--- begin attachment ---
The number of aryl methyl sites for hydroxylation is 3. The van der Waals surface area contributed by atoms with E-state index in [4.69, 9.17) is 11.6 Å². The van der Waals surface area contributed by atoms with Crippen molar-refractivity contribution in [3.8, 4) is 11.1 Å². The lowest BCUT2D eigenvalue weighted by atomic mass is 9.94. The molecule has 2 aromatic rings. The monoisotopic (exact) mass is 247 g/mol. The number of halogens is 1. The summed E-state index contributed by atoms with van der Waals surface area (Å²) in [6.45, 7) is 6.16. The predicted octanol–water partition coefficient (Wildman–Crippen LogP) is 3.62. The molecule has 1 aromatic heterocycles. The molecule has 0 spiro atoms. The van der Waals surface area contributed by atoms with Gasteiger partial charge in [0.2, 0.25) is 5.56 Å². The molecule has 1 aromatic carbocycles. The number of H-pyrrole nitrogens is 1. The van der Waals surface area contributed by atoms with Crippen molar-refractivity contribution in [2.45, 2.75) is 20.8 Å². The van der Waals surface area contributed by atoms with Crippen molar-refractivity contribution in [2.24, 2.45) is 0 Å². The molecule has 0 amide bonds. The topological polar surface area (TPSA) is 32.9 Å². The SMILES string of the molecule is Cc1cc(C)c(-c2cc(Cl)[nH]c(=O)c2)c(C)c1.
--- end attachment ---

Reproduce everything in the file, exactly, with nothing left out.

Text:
The number of aryl methyl sites for hydroxylation is 3. The van der Waals surface area contributed by atoms with E-state index in [4.69, 9.17) is 11.6 Å². The van der Waals surface area contributed by atoms with Crippen molar-refractivity contribution in [3.8, 4) is 11.1 Å². The lowest BCUT2D eigenvalue weighted by atomic mass is 9.94. The molecule has 2 aromatic rings. The monoisotopic (exact) mass is 247 g/mol. The number of halogens is 1. The summed E-state index contributed by atoms with van der Waals surface area (Å²) in [6.45, 7) is 6.16. The predicted octanol–water partition coefficient (Wildman–Crippen LogP) is 3.62. The molecule has 1 aromatic heterocycles. The molecule has 0 spiro atoms. The van der Waals surface area contributed by atoms with Gasteiger partial charge in [0.2, 0.25) is 5.56 Å². The molecule has 1 aromatic carbocycles. The number of H-pyrrole nitrogens is 1. The van der Waals surface area contributed by atoms with Crippen molar-refractivity contribution in [2.45, 2.75) is 20.8 Å². The van der Waals surface area contributed by atoms with Crippen molar-refractivity contribution in [2.24, 2.45) is 0 Å². The molecule has 0 amide bonds. The topological polar surface area (TPSA) is 32.9 Å². The SMILES string of the molecule is Cc1cc(C)c(-c2cc(Cl)[nH]c(=O)c2)c(C)c1.